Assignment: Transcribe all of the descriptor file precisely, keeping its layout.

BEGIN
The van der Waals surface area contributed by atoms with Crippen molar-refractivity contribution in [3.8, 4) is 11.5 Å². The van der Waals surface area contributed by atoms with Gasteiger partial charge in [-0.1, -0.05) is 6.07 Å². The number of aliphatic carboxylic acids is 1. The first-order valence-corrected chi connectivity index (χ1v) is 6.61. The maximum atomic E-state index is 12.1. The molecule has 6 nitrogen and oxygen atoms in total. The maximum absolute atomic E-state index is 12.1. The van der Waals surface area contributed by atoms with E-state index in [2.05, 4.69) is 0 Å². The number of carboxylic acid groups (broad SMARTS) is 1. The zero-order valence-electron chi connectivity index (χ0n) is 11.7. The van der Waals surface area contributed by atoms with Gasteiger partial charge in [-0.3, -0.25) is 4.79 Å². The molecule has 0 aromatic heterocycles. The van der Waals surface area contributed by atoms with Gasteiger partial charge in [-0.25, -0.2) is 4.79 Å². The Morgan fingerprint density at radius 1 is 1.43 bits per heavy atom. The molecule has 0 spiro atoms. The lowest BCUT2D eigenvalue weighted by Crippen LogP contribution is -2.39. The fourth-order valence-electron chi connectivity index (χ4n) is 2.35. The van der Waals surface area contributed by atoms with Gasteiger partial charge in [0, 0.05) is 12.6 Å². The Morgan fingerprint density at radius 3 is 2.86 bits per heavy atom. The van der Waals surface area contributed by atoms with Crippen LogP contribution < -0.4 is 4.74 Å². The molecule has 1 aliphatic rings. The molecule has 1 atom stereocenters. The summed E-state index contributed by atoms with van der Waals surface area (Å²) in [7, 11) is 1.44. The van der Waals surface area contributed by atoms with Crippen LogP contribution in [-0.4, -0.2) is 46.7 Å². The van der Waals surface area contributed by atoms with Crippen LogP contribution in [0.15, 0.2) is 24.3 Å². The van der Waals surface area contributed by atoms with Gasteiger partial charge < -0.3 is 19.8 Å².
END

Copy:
The van der Waals surface area contributed by atoms with Crippen molar-refractivity contribution in [3.8, 4) is 11.5 Å². The van der Waals surface area contributed by atoms with Gasteiger partial charge in [-0.1, -0.05) is 6.07 Å². The number of aliphatic carboxylic acids is 1. The first-order valence-corrected chi connectivity index (χ1v) is 6.61. The maximum atomic E-state index is 12.1. The molecule has 6 nitrogen and oxygen atoms in total. The maximum absolute atomic E-state index is 12.1. The van der Waals surface area contributed by atoms with E-state index in [2.05, 4.69) is 0 Å². The number of carboxylic acid groups (broad SMARTS) is 1. The zero-order valence-electron chi connectivity index (χ0n) is 11.7. The van der Waals surface area contributed by atoms with Gasteiger partial charge in [-0.3, -0.25) is 4.79 Å². The molecule has 0 aromatic heterocycles. The van der Waals surface area contributed by atoms with Gasteiger partial charge in [-0.25, -0.2) is 4.79 Å². The Morgan fingerprint density at radius 1 is 1.43 bits per heavy atom. The molecule has 0 spiro atoms. The lowest BCUT2D eigenvalue weighted by Crippen LogP contribution is -2.39. The fourth-order valence-electron chi connectivity index (χ4n) is 2.35. The van der Waals surface area contributed by atoms with Gasteiger partial charge in [0, 0.05) is 12.6 Å². The Morgan fingerprint density at radius 3 is 2.86 bits per heavy atom. The van der Waals surface area contributed by atoms with Crippen LogP contribution < -0.4 is 4.74 Å². The molecule has 1 aliphatic rings. The molecule has 1 atom stereocenters. The summed E-state index contributed by atoms with van der Waals surface area (Å²) in [7, 11) is 1.44. The van der Waals surface area contributed by atoms with Crippen LogP contribution in [-0.4, -0.2) is 46.7 Å². The van der Waals surface area contributed by atoms with Crippen LogP contribution in [0.15, 0.2) is 24.3 Å². The van der Waals surface area contributed by atoms with Gasteiger partial charge < -0.3 is 19.8 Å².